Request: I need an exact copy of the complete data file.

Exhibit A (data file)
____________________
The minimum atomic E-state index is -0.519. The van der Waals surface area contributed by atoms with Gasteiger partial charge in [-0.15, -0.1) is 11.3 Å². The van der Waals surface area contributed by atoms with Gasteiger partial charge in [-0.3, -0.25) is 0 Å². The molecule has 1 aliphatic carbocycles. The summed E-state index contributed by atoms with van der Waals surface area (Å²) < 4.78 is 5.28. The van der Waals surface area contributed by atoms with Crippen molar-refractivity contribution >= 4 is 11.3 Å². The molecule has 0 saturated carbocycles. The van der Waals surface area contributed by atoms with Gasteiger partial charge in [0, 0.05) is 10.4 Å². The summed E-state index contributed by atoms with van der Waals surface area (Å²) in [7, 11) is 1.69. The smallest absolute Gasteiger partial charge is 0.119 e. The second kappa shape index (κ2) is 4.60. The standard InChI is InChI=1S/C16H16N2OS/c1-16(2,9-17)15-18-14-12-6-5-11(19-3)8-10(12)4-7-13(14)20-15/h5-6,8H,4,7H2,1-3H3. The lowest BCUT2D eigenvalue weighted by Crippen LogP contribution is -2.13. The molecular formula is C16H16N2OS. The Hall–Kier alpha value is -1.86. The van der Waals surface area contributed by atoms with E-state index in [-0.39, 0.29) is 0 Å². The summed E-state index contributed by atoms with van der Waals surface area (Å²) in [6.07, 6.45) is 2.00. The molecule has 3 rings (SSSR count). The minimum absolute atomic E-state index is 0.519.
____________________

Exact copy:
The minimum atomic E-state index is -0.519. The van der Waals surface area contributed by atoms with Gasteiger partial charge in [-0.15, -0.1) is 11.3 Å². The van der Waals surface area contributed by atoms with Gasteiger partial charge in [-0.3, -0.25) is 0 Å². The molecule has 1 aliphatic carbocycles. The summed E-state index contributed by atoms with van der Waals surface area (Å²) < 4.78 is 5.28. The van der Waals surface area contributed by atoms with Crippen molar-refractivity contribution >= 4 is 11.3 Å². The molecule has 0 saturated carbocycles. The van der Waals surface area contributed by atoms with Gasteiger partial charge in [0, 0.05) is 10.4 Å². The summed E-state index contributed by atoms with van der Waals surface area (Å²) in [7, 11) is 1.69. The smallest absolute Gasteiger partial charge is 0.119 e. The second kappa shape index (κ2) is 4.60. The standard InChI is InChI=1S/C16H16N2OS/c1-16(2,9-17)15-18-14-12-6-5-11(19-3)8-10(12)4-7-13(14)20-15/h5-6,8H,4,7H2,1-3H3. The lowest BCUT2D eigenvalue weighted by Crippen LogP contribution is -2.13. The molecular formula is C16H16N2OS. The Hall–Kier alpha value is -1.86. The van der Waals surface area contributed by atoms with E-state index in [-0.39, 0.29) is 0 Å². The summed E-state index contributed by atoms with van der Waals surface area (Å²) in [6.07, 6.45) is 2.00. The molecule has 3 rings (SSSR count). The minimum absolute atomic E-state index is 0.519.